Thank you, Nick.
You've heard in prior testimony to this committee what you no doubt already knew, that media are facing a revenue problem. Advertisers are able to exploit digital opportunities that offer more eyeballs and a larger audience share. This has irrevocably shifted balance sheets at media companies across Canada. First it was the classifieds, then the national advertisements, and now it's hitting at every level.
Just this week, as referenced today in earlier testimony, Rainy River Record, a paper that has served its readers for almost a century, announced that it will stop publication this month and shut its doors. Why? The Record's publisher said that two of its major advertisers, the Government of Canada and the Government of Ontario, have chosen to, as he put it, “shun newspaper advertising” in favour of global giants like Google. That closure represents yet another blow to all newspapers in both Ontario and across Canada.
Put simply, as revenue drops, many media owners cut expenses by laying off journalists. With fewer human resources in those newsrooms, less journalism is produced, and journalists spend more time chasing audiences that generate potential new online revenue than they do investing in high-quality content. With less content available and the quality of that content dropping, audiences look elsewhere for the information they want. All the while, revenues continue to drop.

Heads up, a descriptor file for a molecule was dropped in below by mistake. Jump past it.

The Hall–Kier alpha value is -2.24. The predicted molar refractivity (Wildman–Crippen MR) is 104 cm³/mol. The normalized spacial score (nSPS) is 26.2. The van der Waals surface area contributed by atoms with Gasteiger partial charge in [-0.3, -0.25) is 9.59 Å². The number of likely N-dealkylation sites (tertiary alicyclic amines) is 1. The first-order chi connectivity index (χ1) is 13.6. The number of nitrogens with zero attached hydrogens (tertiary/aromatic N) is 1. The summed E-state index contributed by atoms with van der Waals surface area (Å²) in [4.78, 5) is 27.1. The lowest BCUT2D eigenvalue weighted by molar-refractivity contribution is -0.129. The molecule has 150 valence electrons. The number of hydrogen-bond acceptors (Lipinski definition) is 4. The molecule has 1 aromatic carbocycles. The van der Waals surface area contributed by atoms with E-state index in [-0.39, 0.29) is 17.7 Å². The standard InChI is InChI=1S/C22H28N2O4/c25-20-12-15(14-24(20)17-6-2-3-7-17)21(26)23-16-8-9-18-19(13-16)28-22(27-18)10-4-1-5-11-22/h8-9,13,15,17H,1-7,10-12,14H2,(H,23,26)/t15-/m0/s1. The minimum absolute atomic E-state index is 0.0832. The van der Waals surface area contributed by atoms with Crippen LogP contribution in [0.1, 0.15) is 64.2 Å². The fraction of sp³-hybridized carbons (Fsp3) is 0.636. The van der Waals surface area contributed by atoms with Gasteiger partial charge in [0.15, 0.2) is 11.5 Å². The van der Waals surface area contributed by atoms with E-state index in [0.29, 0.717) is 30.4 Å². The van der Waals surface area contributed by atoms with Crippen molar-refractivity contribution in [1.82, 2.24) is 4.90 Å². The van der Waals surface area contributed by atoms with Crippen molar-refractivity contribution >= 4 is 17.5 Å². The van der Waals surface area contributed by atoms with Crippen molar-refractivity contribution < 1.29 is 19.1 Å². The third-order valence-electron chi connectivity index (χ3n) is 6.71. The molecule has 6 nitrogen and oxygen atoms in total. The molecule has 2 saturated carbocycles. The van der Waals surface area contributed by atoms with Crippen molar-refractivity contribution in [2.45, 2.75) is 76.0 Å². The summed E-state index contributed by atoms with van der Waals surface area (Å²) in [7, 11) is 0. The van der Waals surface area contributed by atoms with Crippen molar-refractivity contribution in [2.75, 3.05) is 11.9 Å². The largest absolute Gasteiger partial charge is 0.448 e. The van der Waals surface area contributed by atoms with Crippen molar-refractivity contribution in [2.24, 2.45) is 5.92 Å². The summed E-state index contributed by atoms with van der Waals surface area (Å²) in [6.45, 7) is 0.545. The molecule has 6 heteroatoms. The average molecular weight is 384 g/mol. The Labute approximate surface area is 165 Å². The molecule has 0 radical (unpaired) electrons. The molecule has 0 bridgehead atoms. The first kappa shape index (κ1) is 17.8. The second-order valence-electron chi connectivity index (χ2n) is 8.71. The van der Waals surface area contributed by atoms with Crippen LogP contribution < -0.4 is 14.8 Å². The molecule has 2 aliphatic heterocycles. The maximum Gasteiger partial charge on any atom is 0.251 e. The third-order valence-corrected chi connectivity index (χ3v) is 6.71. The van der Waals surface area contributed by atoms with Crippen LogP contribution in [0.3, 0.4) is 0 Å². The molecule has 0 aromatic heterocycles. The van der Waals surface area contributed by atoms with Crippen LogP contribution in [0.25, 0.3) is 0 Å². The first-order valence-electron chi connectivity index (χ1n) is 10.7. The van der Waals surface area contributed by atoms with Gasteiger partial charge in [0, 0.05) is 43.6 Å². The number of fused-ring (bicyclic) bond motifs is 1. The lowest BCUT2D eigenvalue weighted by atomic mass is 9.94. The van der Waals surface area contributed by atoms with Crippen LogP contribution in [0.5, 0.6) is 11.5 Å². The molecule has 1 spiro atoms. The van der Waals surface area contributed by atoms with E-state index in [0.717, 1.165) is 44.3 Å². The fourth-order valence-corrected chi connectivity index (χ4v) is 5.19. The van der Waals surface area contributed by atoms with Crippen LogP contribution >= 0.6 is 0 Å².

Bob Cox, chair of the Canadian Newspaper Association, told this committee earlier this year, on May 31, that the “federal government could find ways of encouraging Canadian companies to spend their advertising dollars here”. The CAJ supports that view. We're not proposing a regulatory solution to the pervasive revenue question that's gone largely unanswered in many media companies, both big and small. To be certain, different markets face different pressures, and some have more success than others, but there's a clear and urgent need to find creative solutions for those communities in need.
The CAJ does support, generally speaking, government making it easier to invest in Canadian media, such as a tax break for local advertisers who currently see no advantage in placing their ad in their local newspaper or on the air with their local broadcaster. We know that when local media can raise enough revenue from their own communities, they can thrive. Let's offer an incentive for companies to invest in the journalism being done in their backyards.
When media companies can cover their expenses through the revenues they raise from advertising, they can and they do invest in quality, namely, content that informs Canadians about their roles and responsibilities in a civil society, that shines a light in dark places, speaks truth to power, and comforts the afflicted.
Nick, back to you.